The quickshifter was a thing of beauty for getting up to speed (at the behest of my instructor to practice blipping the engine on downshifts, I didn’t use the quickshifter there, but it was smooth when I tried it elsewhere). The quickshifter has up/down arrows that light up on the 3.5-inch color TFT display when it’s possible to use the feature in each gear, which is handy. However, despite the manual’s recommended speeds for shifting, I found the transition from 1st to 2nd kind of clunky at the recommended 12 mph. It was definitely smoother if I accelerated a little more before using the quickshifter.
The MT-09 SP combines traction control, slide control, and wheelie control into four TCS settings: 1 (minimal intervention), 2 (moderate intervention), Manual (settings can be customized), and Off. At the track, at my instructor’s recommendation, I had TCS mode set at level 2, which is moderate intervention across the board. There was one particular turn where I felt the rear end slip out a little on multiple passes, but the traction control did its job with subtle intervention.
For someone who had never been on a track, I felt surprisingly comfortable on the MT-09 SP – several instructors said, “Oh yeah, that’s a good one.” I was able to trust in its abilities while practicing the finer details of track riding. And when it came to riding the MT-09 SP in a favorite canyon closer to my home, all the thought-out details that went into the 2021 upgrade – from the lighter curb weight, stiffer chassis, and throttle-by-wire to the up-spec suspension of the SP – worked together for some nice carving, as well as quick evasive maneuvering around a couple corners where heavy precipitation had loosened some rocks from the roadside cliffs and dropped them in my unsuspecting path.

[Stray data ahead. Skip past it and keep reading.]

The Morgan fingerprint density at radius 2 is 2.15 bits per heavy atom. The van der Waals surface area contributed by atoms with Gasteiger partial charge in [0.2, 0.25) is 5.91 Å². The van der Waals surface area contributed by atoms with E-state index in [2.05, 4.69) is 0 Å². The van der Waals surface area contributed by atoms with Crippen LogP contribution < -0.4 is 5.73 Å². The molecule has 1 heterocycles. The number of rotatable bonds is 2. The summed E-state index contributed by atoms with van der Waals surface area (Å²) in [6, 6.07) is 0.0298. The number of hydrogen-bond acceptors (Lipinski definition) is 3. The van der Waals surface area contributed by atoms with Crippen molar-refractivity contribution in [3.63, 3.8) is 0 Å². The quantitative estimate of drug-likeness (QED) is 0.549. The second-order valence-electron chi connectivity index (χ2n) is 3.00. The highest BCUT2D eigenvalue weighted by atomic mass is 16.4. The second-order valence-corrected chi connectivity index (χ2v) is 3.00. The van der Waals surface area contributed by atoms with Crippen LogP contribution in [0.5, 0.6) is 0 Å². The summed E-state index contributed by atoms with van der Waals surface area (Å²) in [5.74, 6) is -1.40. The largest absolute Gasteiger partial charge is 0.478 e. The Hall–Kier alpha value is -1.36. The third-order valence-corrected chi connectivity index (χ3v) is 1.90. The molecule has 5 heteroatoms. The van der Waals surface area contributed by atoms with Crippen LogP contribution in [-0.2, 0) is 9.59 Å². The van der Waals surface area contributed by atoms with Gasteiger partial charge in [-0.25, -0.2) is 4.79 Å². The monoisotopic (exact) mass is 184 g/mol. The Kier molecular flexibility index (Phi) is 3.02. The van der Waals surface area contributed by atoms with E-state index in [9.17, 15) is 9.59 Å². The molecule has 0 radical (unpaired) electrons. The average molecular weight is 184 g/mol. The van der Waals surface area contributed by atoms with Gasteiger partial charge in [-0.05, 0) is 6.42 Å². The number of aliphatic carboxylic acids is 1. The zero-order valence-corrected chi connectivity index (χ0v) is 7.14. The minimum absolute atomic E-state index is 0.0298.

As I mentioned in my report on the YCRS ChampSchool, I’ve always been more of a cruiser guy than a sportbike guy, but after more than 1,300 miles on the 2023 Yamaha MT-09 SP, including track, interstate, around town, and canyon riding, I’d gladly take more rides on the dark side.
2023 Yamaha MT-09 SP Specs
Base Price: $11,499
Warranty: 1 yr., unltd. miles
Engine Type: Liquid-cooled transverse inline-Triple, DOHC w/ 4 valves per cyl.
Bore x Stroke: 78.0 x 62.1mm
Horsepower: 117 hp @ 10,000 rpm (factory claim)
Torque: 69 lb-ft @ 7,000 rpm (factory claim)
Transmission: 6-speed, cable-actuated slip/assist wet clutch
Final Drive: O-ring chain
Wheelbase: 56.3 in.
Rake/Trail: 25 degrees/4.3 in.
Seat Height: 32.5 in.
Wet Weight: 419 lb
Fuel Capacity: 3.7 gal.